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IU students taken on online haunted campus tour Wednesday night

Sydney Seigel uses an interactive map during the Campus Ghost Tour.
Sydney Seigel uses an interactive map during the Campus Ghost Tour.

IU students were able to experience IU’s haunted history at 7 p.m. Oct. 28 through the annual Campus Ghost Walk on an online platform this year. 

The Folklore and Ethnomusicology Student Association has been in charge of planning and running the event for the past eight years. According to Sydney Seigel, co-president of the association and an IU senior, the Ghost Walk was originally sponsored by the Department of Folklore and Ethnomusicology until around 2000. The student association started to run the ghost walk in 2012 and it has been the organization's largest event ever since.

“It is very cool,” Seigel said. “Ghost walk is something that's been a part of this campus for a long time. It just fell away for a little bit and now it's back.”

The event features a variety of tales from IU’s history told by staff, graduate and undergraduate student storytellers. The tour takes attendees across campus and deep into the history of IU. 

“It's so interesting to learn about our campus and about our school, but you're also learning about the culture that's kind of made it what it is today,” Seigel said. 

This year, the walk was held over Zoom due to the COVID-19 pandemic. Seigel said this required the student association to adapt to the loss of in-person elements. However, it has enabled them to share stories they weren’t able to before. 

“Each year, we choose different stories and we also vaguely change the story route,” Seigel said. “Everything is generally pretty geographically bounded by, where we can walk to. This year we don't have that as much, so we're telling some stories from other parts of campus. We're telling some stories that you know just are generally lost.”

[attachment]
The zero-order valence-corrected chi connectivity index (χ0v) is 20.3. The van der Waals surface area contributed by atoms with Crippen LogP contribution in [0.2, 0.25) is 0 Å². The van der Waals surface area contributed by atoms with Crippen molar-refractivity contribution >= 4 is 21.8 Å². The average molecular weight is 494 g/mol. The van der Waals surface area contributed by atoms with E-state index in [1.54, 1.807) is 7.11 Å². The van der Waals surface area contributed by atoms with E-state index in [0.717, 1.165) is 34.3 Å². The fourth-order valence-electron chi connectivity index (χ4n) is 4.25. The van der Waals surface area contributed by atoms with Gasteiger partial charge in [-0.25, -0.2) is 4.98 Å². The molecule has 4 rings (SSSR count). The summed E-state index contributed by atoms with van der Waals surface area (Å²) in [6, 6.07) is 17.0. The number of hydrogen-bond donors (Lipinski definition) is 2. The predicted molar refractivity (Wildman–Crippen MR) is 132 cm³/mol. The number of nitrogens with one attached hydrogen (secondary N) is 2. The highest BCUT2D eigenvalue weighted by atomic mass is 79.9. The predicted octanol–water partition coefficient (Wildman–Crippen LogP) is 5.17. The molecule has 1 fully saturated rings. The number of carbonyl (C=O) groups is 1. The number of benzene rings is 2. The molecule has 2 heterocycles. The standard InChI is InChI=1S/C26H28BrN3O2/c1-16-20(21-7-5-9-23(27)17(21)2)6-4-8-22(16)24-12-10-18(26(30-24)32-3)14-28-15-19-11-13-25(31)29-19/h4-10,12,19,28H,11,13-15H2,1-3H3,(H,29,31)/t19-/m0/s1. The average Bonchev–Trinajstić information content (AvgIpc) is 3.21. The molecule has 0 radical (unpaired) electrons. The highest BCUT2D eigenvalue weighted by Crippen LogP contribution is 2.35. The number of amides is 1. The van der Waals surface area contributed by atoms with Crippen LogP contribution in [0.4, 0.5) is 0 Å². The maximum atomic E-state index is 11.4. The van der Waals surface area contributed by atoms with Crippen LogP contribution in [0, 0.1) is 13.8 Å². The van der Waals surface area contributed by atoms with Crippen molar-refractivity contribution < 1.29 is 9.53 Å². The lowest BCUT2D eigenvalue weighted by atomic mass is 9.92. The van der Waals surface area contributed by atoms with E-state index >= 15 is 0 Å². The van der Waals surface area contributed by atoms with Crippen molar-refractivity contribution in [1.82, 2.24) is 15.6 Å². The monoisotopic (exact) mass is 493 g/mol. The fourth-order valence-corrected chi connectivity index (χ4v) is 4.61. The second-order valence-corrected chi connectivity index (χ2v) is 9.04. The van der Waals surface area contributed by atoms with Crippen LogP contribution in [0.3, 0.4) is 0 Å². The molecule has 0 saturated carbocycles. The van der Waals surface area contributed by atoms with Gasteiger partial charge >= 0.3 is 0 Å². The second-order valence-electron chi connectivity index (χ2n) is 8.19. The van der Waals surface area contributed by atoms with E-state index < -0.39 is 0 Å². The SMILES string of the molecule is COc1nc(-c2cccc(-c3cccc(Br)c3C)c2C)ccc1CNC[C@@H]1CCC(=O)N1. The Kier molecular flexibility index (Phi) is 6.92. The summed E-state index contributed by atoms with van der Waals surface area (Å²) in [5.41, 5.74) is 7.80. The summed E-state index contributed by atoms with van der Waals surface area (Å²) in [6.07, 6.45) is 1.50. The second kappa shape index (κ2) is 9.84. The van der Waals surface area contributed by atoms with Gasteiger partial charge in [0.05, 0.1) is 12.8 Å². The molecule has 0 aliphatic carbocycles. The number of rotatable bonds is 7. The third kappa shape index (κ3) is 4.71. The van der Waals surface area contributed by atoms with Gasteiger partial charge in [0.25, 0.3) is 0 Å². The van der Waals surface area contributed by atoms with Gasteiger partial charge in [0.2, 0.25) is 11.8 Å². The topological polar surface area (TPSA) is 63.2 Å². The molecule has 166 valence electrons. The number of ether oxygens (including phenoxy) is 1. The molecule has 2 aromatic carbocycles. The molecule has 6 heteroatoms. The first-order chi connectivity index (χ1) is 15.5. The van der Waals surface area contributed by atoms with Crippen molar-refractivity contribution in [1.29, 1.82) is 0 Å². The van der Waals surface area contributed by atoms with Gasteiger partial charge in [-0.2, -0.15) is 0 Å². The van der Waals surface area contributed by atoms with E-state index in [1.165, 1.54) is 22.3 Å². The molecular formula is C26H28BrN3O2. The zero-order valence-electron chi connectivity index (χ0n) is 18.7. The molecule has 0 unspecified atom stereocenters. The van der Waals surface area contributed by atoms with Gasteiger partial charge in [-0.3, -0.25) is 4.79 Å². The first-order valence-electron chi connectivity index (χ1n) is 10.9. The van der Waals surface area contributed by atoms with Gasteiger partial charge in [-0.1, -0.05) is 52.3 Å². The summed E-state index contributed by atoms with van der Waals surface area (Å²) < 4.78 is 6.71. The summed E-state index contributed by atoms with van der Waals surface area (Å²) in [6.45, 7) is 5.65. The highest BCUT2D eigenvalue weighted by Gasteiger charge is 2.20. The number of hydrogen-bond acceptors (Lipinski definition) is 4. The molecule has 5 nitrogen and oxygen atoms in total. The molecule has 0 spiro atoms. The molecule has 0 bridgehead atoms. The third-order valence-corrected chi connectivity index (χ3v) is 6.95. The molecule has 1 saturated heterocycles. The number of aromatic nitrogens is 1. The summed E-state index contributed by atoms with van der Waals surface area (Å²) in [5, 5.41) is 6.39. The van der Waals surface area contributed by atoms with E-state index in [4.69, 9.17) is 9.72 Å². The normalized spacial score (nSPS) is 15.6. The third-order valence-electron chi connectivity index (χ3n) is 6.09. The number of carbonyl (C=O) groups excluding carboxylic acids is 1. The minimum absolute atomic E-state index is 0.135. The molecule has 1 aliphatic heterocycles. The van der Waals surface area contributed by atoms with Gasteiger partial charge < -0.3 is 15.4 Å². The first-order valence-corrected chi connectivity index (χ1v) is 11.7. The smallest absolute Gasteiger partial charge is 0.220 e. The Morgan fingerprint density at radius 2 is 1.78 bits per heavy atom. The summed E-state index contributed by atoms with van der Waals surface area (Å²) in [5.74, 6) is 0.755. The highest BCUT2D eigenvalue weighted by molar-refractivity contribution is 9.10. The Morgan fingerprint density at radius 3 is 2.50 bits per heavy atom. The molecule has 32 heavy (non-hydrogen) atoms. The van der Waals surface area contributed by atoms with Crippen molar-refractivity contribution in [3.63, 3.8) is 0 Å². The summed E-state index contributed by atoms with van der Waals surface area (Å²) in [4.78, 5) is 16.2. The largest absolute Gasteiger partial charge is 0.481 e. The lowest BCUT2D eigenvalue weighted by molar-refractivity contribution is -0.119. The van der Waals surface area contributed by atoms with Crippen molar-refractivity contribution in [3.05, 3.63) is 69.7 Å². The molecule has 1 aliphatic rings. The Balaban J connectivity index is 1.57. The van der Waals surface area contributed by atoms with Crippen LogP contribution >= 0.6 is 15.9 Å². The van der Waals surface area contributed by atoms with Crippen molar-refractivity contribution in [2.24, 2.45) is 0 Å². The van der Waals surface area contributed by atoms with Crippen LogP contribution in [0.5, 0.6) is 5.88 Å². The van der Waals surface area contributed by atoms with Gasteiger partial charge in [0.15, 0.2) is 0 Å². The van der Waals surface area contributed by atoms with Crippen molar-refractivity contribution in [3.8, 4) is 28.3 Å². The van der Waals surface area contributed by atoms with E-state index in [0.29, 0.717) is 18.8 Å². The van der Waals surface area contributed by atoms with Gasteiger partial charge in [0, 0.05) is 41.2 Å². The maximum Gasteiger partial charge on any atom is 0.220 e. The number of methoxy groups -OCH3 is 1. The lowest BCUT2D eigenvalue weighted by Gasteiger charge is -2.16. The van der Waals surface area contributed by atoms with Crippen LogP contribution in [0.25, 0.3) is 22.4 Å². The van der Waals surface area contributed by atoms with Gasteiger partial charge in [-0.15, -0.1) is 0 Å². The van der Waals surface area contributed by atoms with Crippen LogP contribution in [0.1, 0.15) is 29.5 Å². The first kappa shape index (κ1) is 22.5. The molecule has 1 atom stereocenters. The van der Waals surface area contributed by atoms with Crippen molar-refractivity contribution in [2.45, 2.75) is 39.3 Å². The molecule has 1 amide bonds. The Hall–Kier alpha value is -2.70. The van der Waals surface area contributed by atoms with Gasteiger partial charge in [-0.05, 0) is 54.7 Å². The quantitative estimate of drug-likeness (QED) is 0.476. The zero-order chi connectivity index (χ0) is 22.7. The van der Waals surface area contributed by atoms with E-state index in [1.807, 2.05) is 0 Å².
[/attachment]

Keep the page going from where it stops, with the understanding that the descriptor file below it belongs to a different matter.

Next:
Seigel says the biggest loss was related to the human components of the walk as guests will no longer be in the same physical locations of the stories.

“We have tried to compensate for that so we have visuals for every location that we're going, and we're trying to mimic it as much as possible,” Seigel said. “I got permission from the IMU to go in and take photos of rooms and some of the images that we talked about.”

IU senior Anjali Bhatt became involved in the Folklore and Ethnomusicology Student Association last January and currently serves as co-president.

Bhatt helped plan this year's event by creating the interactive map that served as a backdrop to this year's stories.

“Part of the reason that I ended up creating that interactive map was because we wanted some kind of visual, so it wasn't just us throwing stories at people,” Bhatt said.

The online platform also enabled the student association to share the stories of IU to a wider audience.

“We are hoping that the webinar platform allows for people across the state and across the country to actually attend,” Seigel said. “My family who lives way up in the north. They're coming.” 

This year, the walk took attendees from Third Street to central campus and finally to the Jesse H. and Beulah Chanley Cox Arboretum. Storytellers told various tales of ghosts and creepy occurrences across campus. When the walk arrived at the Indiana Memorial Union , one storyteller told the tales of two haunted paintings. One painting, the speaker said, has caused silverware to become unwrapped during the night in the Tudor Room.

Bhatt said the student association was originally worried about creating an authentic ghost walk experience online, so it spent a lot of time picking which stories to tell and what visuals to put behind them. 

“We just put a lot of thought into making sure that it was relevant and interesting to everyone," Bhatt said. “I think the fact that we also handpick storytellers, asking people who would put time and effort into presenting these stories well will say a lot."

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